Trump says pandemic over, Biden says he did 'nothing'

The US president gave a combative, at times agitated defense of his handling of the novel coronavirus pandemic on Thursday.
Trump says pandemic over, Biden says he did nothing

US President Donald Trump gestures as he speaks during an NBC News town hall event moderated by Savannah Guthrie at the Perez Art Museum in Miami on October 15.

President Donald Trump gave a combative, at times agitated defense of his handling of the novel coronavirus pandemic on Thursday while his election challenger Joe Biden, appearing in a simultaneous television town hall on another network, accused him of having done "nothing."

"We're rounding the corner," Trump said with his usual optimism, even as swaths of the United States see sharply rising caseloads.

But pressed by the host of the NBC town hall in Miami, he became quickly frustrated, especially when he was asked about his lukewarm denunciations of extremist right wing groups in the United States.

He refused to denounce QAnon, a conspiracy theory movement that believes Trump is fighting a "deep state" linked to a mysterious global elite running the world's governments, while also trafficking in child sex.

Trump said "I know nothing about QAnon," and then continued to say that he liked the shadowy group's position being "very much against pedophilia."

By contrast, Biden's appearance on the rival ABC news network was lower key, emphasizing direct conversations with audience members in the town hall format held in Philadelphia.

The Democrat, who is holding a steady lead in the polls ahead of the November 3 election, aimed fire immediately on Trump's coronavirus record, accusing him of having failed the country.

"We're in a situation where we have 210,000-plus people dead and what's he doing? Nothing. He's still not wearing masks," Biden said.

No debate

Originally, both candidates had been meant to meet on Thursday for what would have been their second of three presidential debates.

The first debate, which took place in Philadelphia, was a brutal affair in which Trump repeatedly talked over the top of Biden and the Democrat told him to "shut up." The follow-up, however, was scrapped after organizers switched to a virtual format, citing Trump's coronavirus infection, and the president refused to accept the arrangement.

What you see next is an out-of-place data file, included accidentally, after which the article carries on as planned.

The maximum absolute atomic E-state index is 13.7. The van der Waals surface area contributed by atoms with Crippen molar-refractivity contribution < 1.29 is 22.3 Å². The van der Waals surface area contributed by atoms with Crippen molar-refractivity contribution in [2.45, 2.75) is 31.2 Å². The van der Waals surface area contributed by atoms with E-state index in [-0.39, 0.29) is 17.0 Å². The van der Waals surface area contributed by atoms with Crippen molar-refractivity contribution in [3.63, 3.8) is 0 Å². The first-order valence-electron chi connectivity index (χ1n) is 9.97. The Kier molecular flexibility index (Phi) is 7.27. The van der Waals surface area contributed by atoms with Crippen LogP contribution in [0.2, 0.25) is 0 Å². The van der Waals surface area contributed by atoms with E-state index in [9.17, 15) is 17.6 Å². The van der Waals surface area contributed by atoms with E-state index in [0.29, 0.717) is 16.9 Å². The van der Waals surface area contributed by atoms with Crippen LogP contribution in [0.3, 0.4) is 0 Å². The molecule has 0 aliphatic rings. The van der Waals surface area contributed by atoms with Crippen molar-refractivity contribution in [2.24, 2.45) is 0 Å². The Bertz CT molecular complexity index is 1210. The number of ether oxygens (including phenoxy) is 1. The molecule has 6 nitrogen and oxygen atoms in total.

Trump, who says he is clear of COVID-19 and got back on the campaign trail on Monday, has rallies booked around the country for every night this week.

Harris on hold

The coronavirus pandemic, which has killed 217,000 Americans, continued to disrupt the already tense presidential election.

Following Trump's temporary time out from the campaign while he recovered last week, Biden's vice presidential running mate Kamala Harris has now put her own travel on hold after her communications director tested positive.

Harris staffer Liz Allen and a flight crew member were diagnosed on late Wednesday, Biden campaign manager Jen O'Malley Dillon said in a statement.

Harris did not need to quarantine, O'Malley Dillon added, but "out of an abundance of caution" would cancel travel and campaign virtually before hitting the road again on October 19.

Both individuals flew with Harris on October 8. The campaign said they wore masks and were not within 2 meters of Harris for more than 15 minutes.

"I wasn't in close contact — as defined by the CDC — with either during the two days prior to their positive tests," tweeted Harris, a 55-year-old US senator. "I've had two negative tests this week & am not showing symptoms."

Biden has reported multiple negative coronavirus tests since Trump's COVID-19 diagnosis on October 1, the latest dating from Wednesday night.

The campaign said that yet another person who tested positive had traveled on Biden's plane this week but had been so far away that the candidate was in no danger and doctors said "there is no need" for him to quarantine.

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